The role of Australia`s governments in promoting healthy eating

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Transcript The role of Australia`s governments in promoting healthy eating

The role of Australia’s governments
in promoting healthy eating
The role of government in promoting
healthy eating
• The Australian government has been promoting healthy
eating to the general public for the past 75 years. In 1992
the Australian Food and Nutrition Policy was endorsed,
which aims to reduce the burden of preventable dietrelated death, illness and disabilities.
• From this policy, the government developed specific
strategies to promote healthy eating including:
• nutrition surveys
• nutrient reference values
• Australian dietary guidelines
• Australian Guide to Healthy Eating
• safety and quality legislation – nutrient and health claims.
Relationship between the Australian
government’s healthy eating strategies
• A nutrition survey gathers information about
what people eat and the nutrient content of
the food.
• These surveys are not conducted often
because they are very costly and timeconsuming.
• The last one was in 2007 (National Children’s
Nutrition and Physical Activity Survey 2007)
Australian National Children’s
Nutrition and Physical Activity Survey
objectives of the survey:
• reported food and nutrient intake
• physical activity levels
• weight, height and waist circumference
• Survey children aged between two and 16 yrs
• Results help the government to determine areas
of concern and work with groups in the
community to promote healthy lifestyles,
incorporating healthy eating.
Refer to page218-222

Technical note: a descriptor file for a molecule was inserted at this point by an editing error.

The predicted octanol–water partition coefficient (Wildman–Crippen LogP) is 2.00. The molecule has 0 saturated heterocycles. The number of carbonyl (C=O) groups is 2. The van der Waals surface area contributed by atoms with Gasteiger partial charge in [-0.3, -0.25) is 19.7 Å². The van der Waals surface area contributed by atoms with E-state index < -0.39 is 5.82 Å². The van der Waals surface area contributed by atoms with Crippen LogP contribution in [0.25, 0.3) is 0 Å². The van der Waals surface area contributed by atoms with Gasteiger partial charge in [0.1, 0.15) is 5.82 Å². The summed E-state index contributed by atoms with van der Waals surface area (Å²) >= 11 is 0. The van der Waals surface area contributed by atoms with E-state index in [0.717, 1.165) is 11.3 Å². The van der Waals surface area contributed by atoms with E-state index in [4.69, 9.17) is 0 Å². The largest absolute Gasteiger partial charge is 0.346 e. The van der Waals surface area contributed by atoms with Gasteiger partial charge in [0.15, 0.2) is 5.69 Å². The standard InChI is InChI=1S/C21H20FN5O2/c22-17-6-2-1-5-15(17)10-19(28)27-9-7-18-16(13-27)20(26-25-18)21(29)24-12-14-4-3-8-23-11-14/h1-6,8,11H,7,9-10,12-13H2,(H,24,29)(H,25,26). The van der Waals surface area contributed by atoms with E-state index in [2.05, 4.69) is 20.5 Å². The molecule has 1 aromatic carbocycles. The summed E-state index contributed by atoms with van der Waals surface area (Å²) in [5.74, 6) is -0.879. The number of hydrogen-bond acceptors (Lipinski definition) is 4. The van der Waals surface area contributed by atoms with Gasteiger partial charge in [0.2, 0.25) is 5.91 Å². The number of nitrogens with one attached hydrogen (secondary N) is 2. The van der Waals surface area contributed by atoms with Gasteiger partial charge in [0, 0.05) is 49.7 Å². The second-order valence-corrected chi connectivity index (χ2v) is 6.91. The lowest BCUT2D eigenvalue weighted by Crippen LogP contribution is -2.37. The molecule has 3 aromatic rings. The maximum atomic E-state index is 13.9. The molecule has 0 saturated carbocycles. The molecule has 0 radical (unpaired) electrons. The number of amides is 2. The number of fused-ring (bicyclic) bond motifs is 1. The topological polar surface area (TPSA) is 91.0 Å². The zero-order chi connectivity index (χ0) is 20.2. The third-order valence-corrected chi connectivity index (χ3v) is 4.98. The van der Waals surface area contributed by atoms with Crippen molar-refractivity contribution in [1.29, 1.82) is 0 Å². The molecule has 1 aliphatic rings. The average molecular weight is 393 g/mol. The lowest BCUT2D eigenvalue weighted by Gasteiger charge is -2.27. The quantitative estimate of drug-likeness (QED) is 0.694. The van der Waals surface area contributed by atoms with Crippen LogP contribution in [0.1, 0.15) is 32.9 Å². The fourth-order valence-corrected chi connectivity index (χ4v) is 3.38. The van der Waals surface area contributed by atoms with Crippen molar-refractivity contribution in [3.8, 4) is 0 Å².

• Question: outline two ways that the results
from nutrition surveys could be used by any
level of government to promote healthy
eating. ( 2 marks)
• Hint You should include two ways that the
results of nutrition surveys can assist in
promoting healthy eating for two marks, not
just give an outline of how surveys are used.
• Eg: The results could assist governments to develop and
implement policies around a range of areas related to
children’s exposure to food such as healthy school
canteen policies, energy dense foods to children or
regulations around advertising.
• The state government could use the results as evidence
to support the funding of a range of health promotion
activities through the media and in schools to increase
intakes of fruit and vegetables, milk and milk products,
and reductions in the consumption of saturated fat and
• Questions: Explain how the Australian Guide
to Healthy Eating could be used to address
one of the key nutrition findings of the
• Hint: relate your discussion of the Australian
Guide to Healthy Eating back to one of the key
findings of the survey which could include a
reference to obesity and overweight, the
consumption of fruit, vegetables, saturated
fat, calcium, sodium or magnesium.
• The Australian Guide to Healthy Eating recognises the
importance of vegetables in a healthy diet and
recommends the consumption of two to four servings of
vegetables each day for children aged 4–7 years; three to
five servings of vegetables each day for children aged 8–
11 years; and four to nine servings of vegetables each day
for adolescents (12–18 years). Most of the children and
adolescents surveyed need to increase their intake of
vegetables and perhaps could substitute foods high in
saturated fat with vegetables and legumes. Vegetables
should make up 30% of children’s food intake.
National Nutrition Survey 1995
• provide food and nutrient data to assist with
the development and implementation of the
Food and Nutrition Policy for Australia.
• Use data to revise government nutrition